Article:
Flavorwire recently ran a piece on “10 Legendary Bad Boys of Literature,” and, as game as I am for any discussion of Lord Byron’s poetry/incestuous affairs/commitment to culturally-appropriated fashion, I couldn’t help but agree with one commenter that the “bad girls” of literature deserved their due-- and are, in fact, even more compelling than their male counterparts.  Luckily, Flavorwire editor Judy Berman responded to the call, and compiled a list of ladies who broke rules and wrote game-changing, enduring literature. And, no offense to Flavorwire’s literary bad boys, but I knew all of the names and at least one major work of every woman on this list, which is more than I can say for some of those dudes. It seems that the “bad girls” done good—they’re not just notable for their subversive antics, but for their truly important contributions to literature. 

Of course, sometimes being “bad” is what helps you break through, especially in the notoriously tough world of literature. What I love about these women is that their personal stories are just as interesting as the ones they penned, from the hardships they overcame to, okay, fine, the totally juicy gossip fodder they supplied.  Did you know that celebrated French auteur Colette cheated on her husband with his own son? Damn, girl. That’s bad!  

Colette: Not exactly a crazy cat lady.

One my favorites is George Sand, a prolific writer with a penchant for genderfuckery. Once, on a date, I asked a guy who his "history crush" is (we all have them-- for example, I'm totally wet for Joachim Murat's sideburns) and he said Sand, then added, "You know, you kind of look like her." I absolutely made out with him.

George Sand in a decidedly femme phase.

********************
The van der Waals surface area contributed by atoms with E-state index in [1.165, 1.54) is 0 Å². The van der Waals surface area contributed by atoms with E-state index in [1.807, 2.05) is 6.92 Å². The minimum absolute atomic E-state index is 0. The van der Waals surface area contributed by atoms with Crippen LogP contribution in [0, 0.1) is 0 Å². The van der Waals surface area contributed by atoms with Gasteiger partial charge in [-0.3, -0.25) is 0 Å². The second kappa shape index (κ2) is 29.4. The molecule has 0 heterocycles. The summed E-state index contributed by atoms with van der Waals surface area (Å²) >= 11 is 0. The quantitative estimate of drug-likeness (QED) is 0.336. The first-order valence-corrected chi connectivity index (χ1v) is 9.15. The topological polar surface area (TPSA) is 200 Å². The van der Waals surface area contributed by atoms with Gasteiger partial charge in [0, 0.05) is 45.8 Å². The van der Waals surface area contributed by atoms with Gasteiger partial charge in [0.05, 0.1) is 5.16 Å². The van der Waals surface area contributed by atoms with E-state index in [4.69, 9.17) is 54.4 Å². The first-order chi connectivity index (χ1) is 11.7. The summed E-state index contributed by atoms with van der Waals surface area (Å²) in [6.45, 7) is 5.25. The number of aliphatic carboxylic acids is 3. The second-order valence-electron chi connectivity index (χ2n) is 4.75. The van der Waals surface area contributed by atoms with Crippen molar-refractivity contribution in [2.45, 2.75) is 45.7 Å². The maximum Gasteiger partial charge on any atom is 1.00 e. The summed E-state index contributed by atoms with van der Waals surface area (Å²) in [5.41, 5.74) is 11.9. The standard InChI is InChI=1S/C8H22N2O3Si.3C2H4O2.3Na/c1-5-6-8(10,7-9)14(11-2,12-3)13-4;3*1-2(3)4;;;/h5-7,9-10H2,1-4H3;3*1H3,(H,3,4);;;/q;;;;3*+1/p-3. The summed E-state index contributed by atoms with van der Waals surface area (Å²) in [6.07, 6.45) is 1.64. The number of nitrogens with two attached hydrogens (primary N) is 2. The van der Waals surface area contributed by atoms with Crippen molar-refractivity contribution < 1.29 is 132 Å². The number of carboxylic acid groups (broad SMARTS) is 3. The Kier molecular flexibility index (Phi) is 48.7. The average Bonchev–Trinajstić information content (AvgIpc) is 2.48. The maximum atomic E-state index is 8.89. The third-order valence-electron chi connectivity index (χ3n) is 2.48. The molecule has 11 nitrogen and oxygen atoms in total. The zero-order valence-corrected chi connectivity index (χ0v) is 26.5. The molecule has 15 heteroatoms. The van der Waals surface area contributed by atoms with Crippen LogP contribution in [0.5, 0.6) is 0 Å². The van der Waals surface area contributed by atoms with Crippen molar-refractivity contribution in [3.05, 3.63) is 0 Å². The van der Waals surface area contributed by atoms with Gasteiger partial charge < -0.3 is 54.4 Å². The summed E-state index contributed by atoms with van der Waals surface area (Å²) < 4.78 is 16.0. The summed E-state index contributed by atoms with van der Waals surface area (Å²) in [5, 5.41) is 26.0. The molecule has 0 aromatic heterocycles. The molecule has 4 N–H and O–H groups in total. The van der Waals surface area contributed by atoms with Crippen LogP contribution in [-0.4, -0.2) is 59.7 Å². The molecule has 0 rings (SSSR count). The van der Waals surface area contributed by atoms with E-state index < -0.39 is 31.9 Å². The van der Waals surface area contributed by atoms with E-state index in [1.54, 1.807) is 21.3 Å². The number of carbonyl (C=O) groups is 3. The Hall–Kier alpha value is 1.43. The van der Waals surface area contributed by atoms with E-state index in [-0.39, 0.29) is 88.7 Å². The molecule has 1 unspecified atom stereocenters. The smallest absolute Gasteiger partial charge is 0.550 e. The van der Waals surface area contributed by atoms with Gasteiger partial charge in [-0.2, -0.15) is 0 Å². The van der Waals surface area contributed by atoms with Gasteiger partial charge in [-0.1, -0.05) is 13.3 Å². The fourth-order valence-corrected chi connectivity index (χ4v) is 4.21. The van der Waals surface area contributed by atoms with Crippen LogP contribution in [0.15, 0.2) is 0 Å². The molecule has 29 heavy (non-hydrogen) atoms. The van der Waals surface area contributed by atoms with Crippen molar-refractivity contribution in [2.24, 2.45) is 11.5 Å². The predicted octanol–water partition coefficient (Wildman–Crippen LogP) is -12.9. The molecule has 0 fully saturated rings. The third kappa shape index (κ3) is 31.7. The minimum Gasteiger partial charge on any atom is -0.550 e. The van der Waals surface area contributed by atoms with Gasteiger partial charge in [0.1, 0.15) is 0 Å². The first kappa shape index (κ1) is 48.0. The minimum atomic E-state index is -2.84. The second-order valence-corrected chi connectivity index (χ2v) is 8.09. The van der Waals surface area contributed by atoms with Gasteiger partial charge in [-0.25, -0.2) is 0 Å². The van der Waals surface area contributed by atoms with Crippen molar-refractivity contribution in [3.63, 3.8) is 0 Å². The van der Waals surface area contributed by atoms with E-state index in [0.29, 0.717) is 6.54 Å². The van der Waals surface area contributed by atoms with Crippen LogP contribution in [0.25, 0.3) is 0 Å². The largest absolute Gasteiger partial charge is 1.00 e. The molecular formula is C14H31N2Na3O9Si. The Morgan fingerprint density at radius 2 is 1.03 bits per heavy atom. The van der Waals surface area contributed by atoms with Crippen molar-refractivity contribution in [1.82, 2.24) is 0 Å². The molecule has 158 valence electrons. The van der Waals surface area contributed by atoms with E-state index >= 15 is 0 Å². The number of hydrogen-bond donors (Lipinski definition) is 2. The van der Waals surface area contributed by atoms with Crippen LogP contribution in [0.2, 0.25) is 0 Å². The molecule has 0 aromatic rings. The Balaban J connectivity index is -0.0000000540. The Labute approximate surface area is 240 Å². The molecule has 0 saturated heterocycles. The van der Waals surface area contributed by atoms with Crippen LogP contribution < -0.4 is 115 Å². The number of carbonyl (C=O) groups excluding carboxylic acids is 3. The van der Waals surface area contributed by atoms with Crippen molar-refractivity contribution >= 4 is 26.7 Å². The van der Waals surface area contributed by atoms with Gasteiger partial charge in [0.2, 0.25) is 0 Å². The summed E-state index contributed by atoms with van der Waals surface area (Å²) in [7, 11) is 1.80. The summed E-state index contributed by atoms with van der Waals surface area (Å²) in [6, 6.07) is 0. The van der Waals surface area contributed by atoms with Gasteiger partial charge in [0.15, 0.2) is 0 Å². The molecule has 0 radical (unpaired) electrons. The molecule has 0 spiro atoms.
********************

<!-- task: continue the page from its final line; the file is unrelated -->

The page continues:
I would add Jean Rhys, whose 1966 novel Wide Sargasso Sea is a must-read for the Jane Eyre fan, and who worked as a chorus girl, posed nude for art, and lived wildly-- and sometimes tragically. 

Jean Rhys with cigarette. You can just tell she's a badass with that body language.

Emily Dickinson also comes to mind; her lifestyle was as unconventional as her poetry. Dickinson stopped going to church, dropped out of seminary, withdrew from society, and wrote some of the most brilliant verse of the 19th century. Thomas Wentworth Higginson once said of her that he had never met someone "who drained my nerve power so much. Without touching her, she drew from me. I am glad not to live near her."

The only portrait ever taken of Emily Dickinson as an adult.

Click the link below to read about more ass-kicking authors and chime in with any writers you think deserve a place on the list or in the literary canon. Oh, and feel free to imagine them together on some bizarro dream version of Oxygen’s Bad Girls Club (“THIS SEASON, THE COCKTAILS ARE GONNA FLY AND SOMEBODY’S TYPEWRITER WILL. GET. WET!”). You know Dorothy Parker (pictured above) would give the most awesomely scathing and eloquent drunken diary room confessions.

FLAVORWIRE: 10 Legendary Bad Girls of Literature

Tagged in: Sylvia Plath, Simone de Beauvoir, Sappho, literature, Kathy Acker, George Sand, Flavorwire, Edna St. Vincent Millay, Dorothy Parker, books, Anais Nin, alice walker   

The opinions expressed on the BUST blog are those of the authors themselves and do not necessarily reflect the position of BUST Magazine or its staff.




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